Nut intake and 5-year changes in body weight and obesity risk in adults: results from the EPIC-PANACEA study
AuthorFreisling, Heinz; Noh, Hwayoung; Slimani, Nadia; Chajès, Véronique; May, Anne M.; Peeters, Petra H; Weiderpass, Elisabete; Cross, Amanda J.; Skeie, Guri; Jenab, Mazda; Mancini, Francesca Romana; Boutron-Ruault, Marie-Christine; Fagherazzi, Guy; Katzke, Verena A.; Kühn, Tilman; Steffen, Annika; Boeing, Heiner; Tjønneland, Anne; Kyrø, Cecilie; Hansen, Camilla P.; Overvad, Kim; Duell, Eric J.; Redondo-Sánchez, Daniel; Amiano, Pilar; Navarro, Carmen; Barricarte, Aurelio; Perez-Cornago, Aurora; Tsilidis, Konstantinos K.; Aune, Dagfinn; Ward, Heather; Trichopoulou, Antonia; Naska, Androniki; Orfanos, Philippos; Masala, Giovanna; Agnoli, Claudia; Berrino, Franco; Tumino, Rosario; Sacerdote, Carlotta; Mattiello, Amalia; Bueno-De-Mesquita, Hendrik Bastiaan; Ericson, Ulrika; Sonestedt, Emily; Winkvist, Anna; Braaten, Tonje; Romieu, Isabelle; Sabaté, Joan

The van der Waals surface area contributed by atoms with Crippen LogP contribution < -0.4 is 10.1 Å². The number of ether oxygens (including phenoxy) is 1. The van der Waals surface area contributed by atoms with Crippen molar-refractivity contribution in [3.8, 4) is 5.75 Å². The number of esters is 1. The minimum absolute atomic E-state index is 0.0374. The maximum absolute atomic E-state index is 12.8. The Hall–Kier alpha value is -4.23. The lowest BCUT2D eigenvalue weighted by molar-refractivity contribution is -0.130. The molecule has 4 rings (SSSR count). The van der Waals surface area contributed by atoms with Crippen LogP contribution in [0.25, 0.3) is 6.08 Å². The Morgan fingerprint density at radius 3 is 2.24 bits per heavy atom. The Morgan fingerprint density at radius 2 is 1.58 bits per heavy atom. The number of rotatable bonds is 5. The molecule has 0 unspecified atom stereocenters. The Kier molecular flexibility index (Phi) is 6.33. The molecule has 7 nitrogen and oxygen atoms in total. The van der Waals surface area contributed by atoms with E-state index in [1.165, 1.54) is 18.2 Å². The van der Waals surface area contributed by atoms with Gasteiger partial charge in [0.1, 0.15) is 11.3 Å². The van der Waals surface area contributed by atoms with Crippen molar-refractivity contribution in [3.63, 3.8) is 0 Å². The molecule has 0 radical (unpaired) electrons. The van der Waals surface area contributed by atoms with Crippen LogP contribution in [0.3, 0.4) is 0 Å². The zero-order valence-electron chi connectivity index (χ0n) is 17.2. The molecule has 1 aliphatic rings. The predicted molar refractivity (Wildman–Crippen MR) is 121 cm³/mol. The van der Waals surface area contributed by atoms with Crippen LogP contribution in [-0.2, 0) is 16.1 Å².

Purpose: There is inconsistent evidence regarding the relationship between higher intake of nuts, being an energy-dense food, and weight gain. We investigated the relationship between nut intake and changes in weight over 5 years.
Methods: This study includes 373,293 men and women, 25–70 years old, recruited between 1992 and 2000 from 10 European countries in the European Prospective Investigation into Cancer and Nutrition (EPIC) study. Habitual intake of nuts including peanuts, together defined as nut intake, was estimated from country-specific validated dietary questionnaires. Body weight was measured at recruitment and self-reported 5 years later. The association between nut intake and body weight change was estimated using multilevel mixed linear regression models with center/country as random effect and nut intake and relevant confounders as fixed effects. The relative risk (RR) of becoming overweight or obese after 5 years was investigated using multivariate Poisson regressions stratified according to baseline body mass index (BMI).
Results: On average, study participants gained 2.1 kg (SD 5.0 kg) over 5 years. Compared to non-consumers, subjects in the highest quartile of nut intake had less weight gain over 5 years (−0.07 kg; 95% CI −0.12 to −0.02) (P trend = 0.025) and had 5% lower risk of becoming overweight (RR 0.95; 95% CI 0.92–0.98) or obese (RR 0.95; 95% CI 0.90–0.99) (both P trend <0.008).
Conclusions: Higher intake of nuts is associated with reduced weight gain and a lower risk of becoming overweight or obese.